Heat up a small skillet with a tablespoon of butter and brown some fresh ground pepper.

After 2 minutes turn the burgers 45 degrees keeping the same side down, this will help evenly distribute the heat. Give them another 2 minutes then flip and repeat the quartering process.

Add onions to pan to break them down.

Now the burgers have been on for eight minutes, I say flip them once more to drain the juice back through the patty for another minute for medium rare, longer for less pink. Flip every couple of minutes to keep from drying out if you are going for the well done version.

Toast bun internal side down for a minute - check regularly as the bread heats up fast.

Add Mustard, Horseradish and blue cheese to pan, remove from heat and toss to coat.

Set burger aside to rest for a couple minutes topped with the onion mixture.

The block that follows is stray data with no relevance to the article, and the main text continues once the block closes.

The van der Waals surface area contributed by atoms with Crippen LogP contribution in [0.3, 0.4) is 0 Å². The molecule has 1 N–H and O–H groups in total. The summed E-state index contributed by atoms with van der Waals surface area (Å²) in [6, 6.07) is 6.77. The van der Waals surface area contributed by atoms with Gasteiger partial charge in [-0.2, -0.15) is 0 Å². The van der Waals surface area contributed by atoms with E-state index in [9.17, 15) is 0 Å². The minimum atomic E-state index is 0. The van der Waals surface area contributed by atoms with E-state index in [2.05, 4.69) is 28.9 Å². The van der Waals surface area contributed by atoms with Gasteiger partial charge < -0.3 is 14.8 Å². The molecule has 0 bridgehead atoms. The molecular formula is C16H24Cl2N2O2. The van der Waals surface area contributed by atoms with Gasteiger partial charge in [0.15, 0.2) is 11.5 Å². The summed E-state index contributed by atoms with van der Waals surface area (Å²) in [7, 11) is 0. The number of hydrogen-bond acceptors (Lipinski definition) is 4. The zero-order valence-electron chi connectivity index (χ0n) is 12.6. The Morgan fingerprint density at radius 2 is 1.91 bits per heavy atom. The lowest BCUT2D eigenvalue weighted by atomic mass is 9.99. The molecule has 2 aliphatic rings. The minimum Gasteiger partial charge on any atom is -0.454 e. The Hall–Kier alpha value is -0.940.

Add tomatoes to onion pan and return to medium low heat.

Put it all together and enjoy!

Best Burger in Los Angeles

There are a lot of claims for the best this or the best that in Los Angeles. Like the best way to get to Hollywood from the westside; or the best actor in a drama series. Those waiver and vary day-to-day, but Stout Burger and Beers is consistently the best burger in town!  Across the 3 locations; Hollywood, Studio City and Santa Monica, the flavors coming out of the kitchen are hands down the best around. The beef blend is ground in house to maintain the richness that is enhanced by the particular toppings not to be altered on any of the seven burger options. There are also a pair of ground chicken patty options and a pair of quinoa & bean veggie patty options created with equally tasteful care - all tailored to produce the highest quality, most exciting flavor  on a brioche bun.   

The pleasant and knowledge-able staff does not shy away from making suggestions off the accessibly intricate food menu. They are also more than happy to pour a sample or two from the precisely curated beer menu customized to enhance the meal. Each Stout location rotates thirty-some craft beers on tap, over a dozen bottles of beer and a growing wine list, meant to be explored. It's worth starting your meal with the oversized, soft pretzel and a beer while deciding which burger to choose.